Mystery still surrounds ex-president's death
The former president's body was exhumed this fall in an attempt to end rumours.
By Alakbar Raufoglu for SES Türkiye -- 24/12/12
The Ankara prosecutor's office will review the results of the autopsy of former President Turgut Ozal, after poisons were found in his body during an autopsy 19 years after his death.
The Council of Forensic Medicine this month did not rule that the former president, who led the country out of military rule in the 1980s, was poisoned. The panel decided that traces of poisons in his body could be biological by-products of decay rather than evidence of a crime.
The findings bring Turkey no closer toward solving the mystery of Ozal's April 17th 1993 death. He died in Ankara at age 65, reportedly of a heart attack.
Family members have long believed that Ozal, an ethnic Kurd who was seeking a negotiated solution to the bloody conflict with Kurdish separatists in the southeast when he died, was poisoned.
Ozal had angered some with his efforts to end a Kurdish insurgency and survived an assassination bid in 1988. Several analysts, including conspiracy theorists, speculated that the president was murdered by militants of the "deep state" -- a shadowy group within the Turkish establishment of the day.
The autopsy was ordered by a judge hearing testimony in the Ergenekon investigations because the ruling AKP made many references to Ozal's death, said Akın Unver, a Turkish scholar and Ertegun lecturer of near Eastern studies at Princeton University. The autopsy was "to settle once and for all the conspiracy" surrounding the former president's death.
Ankara chief prosecutor carried out the investigation in October and had Ozal's body exhumed. The forensics institution also took several samples from the grave for further analysis, but did not reach any conclusions.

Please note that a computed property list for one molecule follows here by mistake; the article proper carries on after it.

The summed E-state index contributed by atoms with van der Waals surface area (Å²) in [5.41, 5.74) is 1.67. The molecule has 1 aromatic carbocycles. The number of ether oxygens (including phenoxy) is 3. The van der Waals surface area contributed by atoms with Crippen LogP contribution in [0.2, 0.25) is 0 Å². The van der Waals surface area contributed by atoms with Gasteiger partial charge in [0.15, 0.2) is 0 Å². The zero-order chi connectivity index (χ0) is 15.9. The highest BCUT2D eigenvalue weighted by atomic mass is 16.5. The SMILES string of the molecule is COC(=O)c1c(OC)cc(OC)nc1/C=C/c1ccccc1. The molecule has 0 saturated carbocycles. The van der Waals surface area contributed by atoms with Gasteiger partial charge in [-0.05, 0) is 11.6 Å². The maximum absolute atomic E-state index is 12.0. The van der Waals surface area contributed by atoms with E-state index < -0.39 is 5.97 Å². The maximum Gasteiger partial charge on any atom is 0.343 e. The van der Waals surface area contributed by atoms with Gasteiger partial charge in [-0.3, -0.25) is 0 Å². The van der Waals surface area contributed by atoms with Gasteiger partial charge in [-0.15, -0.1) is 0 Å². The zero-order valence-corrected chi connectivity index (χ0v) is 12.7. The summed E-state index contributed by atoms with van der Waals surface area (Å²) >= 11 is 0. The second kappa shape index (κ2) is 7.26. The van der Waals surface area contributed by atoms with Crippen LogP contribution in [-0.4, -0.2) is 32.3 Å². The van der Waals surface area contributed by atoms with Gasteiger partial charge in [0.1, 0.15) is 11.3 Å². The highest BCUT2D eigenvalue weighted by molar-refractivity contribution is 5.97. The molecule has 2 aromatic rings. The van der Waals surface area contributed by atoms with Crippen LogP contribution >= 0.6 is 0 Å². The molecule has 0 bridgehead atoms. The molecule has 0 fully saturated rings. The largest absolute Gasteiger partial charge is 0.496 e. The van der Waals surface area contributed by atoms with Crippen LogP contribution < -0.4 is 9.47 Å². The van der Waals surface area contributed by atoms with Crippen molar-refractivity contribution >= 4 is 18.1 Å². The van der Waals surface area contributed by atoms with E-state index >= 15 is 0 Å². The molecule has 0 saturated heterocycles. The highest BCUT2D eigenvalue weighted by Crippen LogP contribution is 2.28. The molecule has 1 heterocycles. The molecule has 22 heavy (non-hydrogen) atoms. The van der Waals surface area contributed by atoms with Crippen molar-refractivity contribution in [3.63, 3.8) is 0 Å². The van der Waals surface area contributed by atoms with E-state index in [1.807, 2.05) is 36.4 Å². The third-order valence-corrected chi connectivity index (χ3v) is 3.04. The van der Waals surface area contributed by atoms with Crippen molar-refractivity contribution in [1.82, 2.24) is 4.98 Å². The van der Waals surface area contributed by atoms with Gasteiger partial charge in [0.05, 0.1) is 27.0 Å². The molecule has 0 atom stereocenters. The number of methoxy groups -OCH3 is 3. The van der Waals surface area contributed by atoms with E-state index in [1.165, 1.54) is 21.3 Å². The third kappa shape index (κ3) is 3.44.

But Haluk Ince, chairman of forensics institution, told reporters that he could not completely deny the allegations related to the poisoning of the eighth Turkish president.
Despite the findings of the autopsy, suspicions about the deaths of several public figures in the early 1990s are likely to persist.
Burhan Kuzu, AKP deputy, and head of the Constitutional Conciliation Commission, said the alleged activities of the Gendarmerie Intelligence and Anti-Terrorism Unit (JITEM) and former PKK informants in early 1990s should be fully investigated, including political assassinations, torture, emptying villages and other violent counter-terrorism activities.
"We're talking about the years of deep state in 1990s, which also brought to the loss of eight to 10 public leaders, including death of President Ozal, two top Army generals, road accident death of political figure Adnan Kahveci … I'm not questioning the quietus and not blaming anyone, but the fact is that all these happened during that period," he told SES Türkiye.
Faik Tunay, CHP MP, said that the inconclusive results had not allayed their suspicions over Ozal's death.
"Unfortunately, the smokescreens on Ozal's death still exist," he told SES Türkiye, adding that forensics' reports over the investigation has "caused rather confusions."
"On one side, the forensics officials mentioned that there is poison in Ozal's body, but whether he died or not because of poison, could not be decided on by consensus … Maybe they just shouldn't do any autopsy on Ozal's body. Now, people don't know what to think about it," he said.